Quasi Una Fantasia Essays on Modern Music

ISBN-10: 1844677923
ISBN-13: 9781844677924
Edition: 2012
List price: $24.95 Buy it from $12.11
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Description: In its analytical profundity it can be compared to his Philosophy of Modern Music, but in the range of its topics and the clarity of its arguments it stands alone among Adorno's writings on music. Especially significant is Adorno's "dialectical  More...

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Book details

List price: $24.95
Copyright year: 2012
Publisher: Verso Books
Publication date: 1/16/2012
Binding: Paperback
Pages: 348
Size: 5.00" wide x 8.00" long x 1.00" tall
Weight: 0.836
Language: English

In its analytical profundity it can be compared to his Philosophy of Modern Music, but in the range of its topics and the clarity of its arguments it stands alone among Adorno's writings on music. Especially significant is Adorno's "dialectical portrait" of Stravinsky in which he both reconsiders and refines the damning indictment he gave in Philosophy on Modern Music. More unexpectedly, there are moving accounts of earlier works, including Bizet's Carmen and Weber's Der Freischutz, along with an entertainingly caustic "Natural History of the Theatre," which explores the hierarchies of the auditorium, from upper circle to foyer. 'The positive element of kitsch', Adorno remarks, 'lies in the fact that it sets free for a moment the glimmering realization that you have wasted your life.' Yet even while Adorno demolishes 'commodity music' he is sustained by the conviction that music is supremely human because it retains the capacity to speak of inhumanity and to resist it. It is a conviction which reverberates throughout these writings. For Adorno, music and philosophy were inextricably linked: Quasi una Fantasia will enlarge our understanding of both.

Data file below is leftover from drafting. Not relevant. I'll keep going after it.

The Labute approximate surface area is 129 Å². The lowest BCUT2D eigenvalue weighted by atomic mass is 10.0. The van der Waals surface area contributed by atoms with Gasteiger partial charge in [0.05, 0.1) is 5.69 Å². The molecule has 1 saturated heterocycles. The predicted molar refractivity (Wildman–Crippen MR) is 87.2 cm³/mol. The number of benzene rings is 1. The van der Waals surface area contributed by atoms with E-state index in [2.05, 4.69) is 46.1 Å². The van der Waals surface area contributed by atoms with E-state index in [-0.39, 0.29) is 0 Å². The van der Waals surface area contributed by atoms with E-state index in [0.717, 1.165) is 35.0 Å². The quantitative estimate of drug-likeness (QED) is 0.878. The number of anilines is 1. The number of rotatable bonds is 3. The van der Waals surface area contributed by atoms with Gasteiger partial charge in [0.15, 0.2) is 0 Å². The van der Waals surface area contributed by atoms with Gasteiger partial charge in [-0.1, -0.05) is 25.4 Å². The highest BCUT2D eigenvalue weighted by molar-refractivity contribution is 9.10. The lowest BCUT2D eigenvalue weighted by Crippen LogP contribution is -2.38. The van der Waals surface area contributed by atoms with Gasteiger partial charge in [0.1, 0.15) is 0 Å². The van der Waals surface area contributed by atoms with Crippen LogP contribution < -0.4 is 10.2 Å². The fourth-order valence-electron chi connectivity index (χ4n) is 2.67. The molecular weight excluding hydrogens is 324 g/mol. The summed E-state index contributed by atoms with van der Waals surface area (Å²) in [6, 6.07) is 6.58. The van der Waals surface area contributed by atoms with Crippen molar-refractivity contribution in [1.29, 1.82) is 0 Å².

Theodor W. Adorno is the progenitor of critical theory, a central figure in aesthetics, and the century's foremost philosopher of music. He was born and educated in Frankfurt, Germany. After completing his Ph.D. in philosophy, he went to Vienna, where he studied composition with Alban Berg. He soon was bitterly disappointed with his own lack of talent and turned to musicology. In 1928 Adorno returned to Frankfurt to join the Institute for Social Research, commonly known as The Frankfurt School. At first a privately endowed center for Marxist studies, the school was merged with Frankfort's university under Adorno's directorship in the 1950s. As a refugee from Nazi Germany during World War II, Adorno lived for several years in Los Angeles before returning to Frankfurt. Much of his most significant work was produced at that time. Critics find Adorno's aesthetics to be rich in insight, even when they disagree with its broad conclusions. Although Adorno was hostile to jazz and popular music, he advanced the cause of contemporary music by writing seminal studies of many key composers. To the distress of some of his admirers, he remained pessimistic about the prospects for art in mass society. Adorno was a neo-Marxist who believed that the only hope for democracy was to be found in an interpretation of Marxism opposed to both positivism and dogmatic materialism. His opposition to positivisim and advocacy of a method of dialectics grounded in critical rationalism propelled him into intellectual conflict with Georg Hegel, Martin Heidegger, and Heideggerian hermeneutics.

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